Zwetana Penova,
Service & Product Design

Сontextual Inquiry - get Big Picture of Your User

Published April 18, 2016

A standard situation for every product manager or designer—you need to design for a target group you have never been in contact with before. That is a perfect moment to use contextual inquiry to find out as much information as possible about your potential users.

What is contextual inquiry about?

Contextual inquiry is a user research method which helps you to gather information and examine the environment, goals and demands of your potential users. In its spirit, contextual inquiry is close to anthropological observation and combines observation with interview. Observation means that it’s time to leave your office, get on your bike (in my case) and visit your potential customers in their real life! Get ready to learn new things.

How to prepare for a contextual inquiry?

Contextual inquiry needs some time for organization, so be aware of this. With a good project structure, you can still run it in a streamlined and fast way.

Find your goal

First of all, you will need to get your focus right. If your goal is, for example, to redesign an interface for a blood glucose meter for children, then you need to frame the desired goals very clearly: is it just about making the meter look visually more attractive for kids? Or is it about improving the usability, maybe even during the night time? That is a very clear goal that you can work on.

Focus on context

Depending on your focus, you need to describe the context you are willing to explore. Let’s stick with the scenario of a blood glucose meter for children in the night. So, now you would need to know more about the context in which this blood measuring is taking place. Is it about a hospital context, where medical stuff are carrying out the procedure, or is it about home use by parents? You need to be very clear about the context you want to investigate.

Recruit the right people

The next step would be to find the right people (probates) who are willing to cooperate in your inquiry. You will need to communicate the process and your goals very clearly so that your probates will not feel uncomfortable about being observed in a private situation.

Prepare your questions and documentary tools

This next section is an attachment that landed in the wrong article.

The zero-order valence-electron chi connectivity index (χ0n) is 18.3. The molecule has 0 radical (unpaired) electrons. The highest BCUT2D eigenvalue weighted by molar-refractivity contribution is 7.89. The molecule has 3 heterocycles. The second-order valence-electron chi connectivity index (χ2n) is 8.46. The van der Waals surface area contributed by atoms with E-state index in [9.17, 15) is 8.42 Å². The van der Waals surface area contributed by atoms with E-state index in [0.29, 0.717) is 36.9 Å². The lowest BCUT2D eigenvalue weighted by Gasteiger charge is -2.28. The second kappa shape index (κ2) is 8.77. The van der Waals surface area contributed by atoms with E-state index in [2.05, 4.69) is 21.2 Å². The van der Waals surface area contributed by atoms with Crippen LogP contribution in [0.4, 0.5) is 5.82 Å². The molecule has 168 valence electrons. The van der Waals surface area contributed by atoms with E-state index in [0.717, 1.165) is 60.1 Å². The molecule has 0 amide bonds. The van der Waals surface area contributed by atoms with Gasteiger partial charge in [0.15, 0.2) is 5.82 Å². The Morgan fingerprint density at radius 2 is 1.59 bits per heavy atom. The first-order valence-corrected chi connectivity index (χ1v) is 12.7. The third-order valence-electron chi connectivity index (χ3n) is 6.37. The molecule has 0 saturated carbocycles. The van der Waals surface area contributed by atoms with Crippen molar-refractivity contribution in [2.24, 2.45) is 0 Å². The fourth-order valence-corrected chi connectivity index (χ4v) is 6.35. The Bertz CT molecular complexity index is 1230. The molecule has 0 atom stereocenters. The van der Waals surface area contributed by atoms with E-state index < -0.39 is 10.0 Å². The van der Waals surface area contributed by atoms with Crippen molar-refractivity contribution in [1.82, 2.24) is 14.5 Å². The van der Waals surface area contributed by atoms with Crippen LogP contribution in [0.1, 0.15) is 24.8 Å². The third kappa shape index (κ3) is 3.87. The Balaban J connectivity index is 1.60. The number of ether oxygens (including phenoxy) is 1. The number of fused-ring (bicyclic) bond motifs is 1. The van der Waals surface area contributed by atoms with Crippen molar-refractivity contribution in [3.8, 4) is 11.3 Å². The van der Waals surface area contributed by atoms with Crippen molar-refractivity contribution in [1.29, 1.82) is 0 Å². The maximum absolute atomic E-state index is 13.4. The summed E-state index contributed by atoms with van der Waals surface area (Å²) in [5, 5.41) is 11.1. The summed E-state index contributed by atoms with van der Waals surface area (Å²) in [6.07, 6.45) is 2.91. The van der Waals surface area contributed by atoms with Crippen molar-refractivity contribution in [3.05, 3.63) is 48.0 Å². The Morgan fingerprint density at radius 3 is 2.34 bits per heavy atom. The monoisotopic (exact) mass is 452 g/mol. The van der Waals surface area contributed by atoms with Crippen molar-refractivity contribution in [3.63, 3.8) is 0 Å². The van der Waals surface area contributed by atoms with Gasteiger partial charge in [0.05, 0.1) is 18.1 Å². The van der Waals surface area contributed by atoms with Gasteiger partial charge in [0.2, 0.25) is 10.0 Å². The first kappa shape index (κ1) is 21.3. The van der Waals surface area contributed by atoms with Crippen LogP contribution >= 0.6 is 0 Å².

An interview follows the first part of the contextual inquiry, so prepare a set of open-ended questions you would like to ask. Use them just as a reminder and be ready to improvise. The observation part will guide you toward new questions. Think about the best way to document your findings on the ground: this could be photography, video or sound recording. Ask your probates for their permission.

How to run a contextual inquiry?

A contextual inquiry needs an instinctive feel toward the situation and an ability to improvise. Here are a few standard rules to follow.

Do not judge

In the process, hold yourself back from jumping to any fast and early conclusions. Try to be as neutral as possible in your observations. Just document and learn.

Be curious

You want to get as much information as possible, right? Be curious about the actions, thoughts and feelings people in the set are going through. Ask detailed questions, force a dialog, and build empathy with your probates.

Treat people with respect

Contextual inquiry is about being as close to your potential user as is possible. Bring lots of tact and sensitivity towards the private situation you are allow to witness.


Contextual inquiry is a discovery process which yields lots of hidden data and impressions. It’s not the simplest test to run, but if your project is just at its beginning and your open questions list is getting longer and longer, than contextual inquiry is your user research method. It’s a chance to become involved in the context and to learn simultaneously about your users’ tasks, their workflow and behavior, their emotional conditions, etc. Beyond that, you will get a great deal of design inspiration and will build a trusting relationship with your future customer.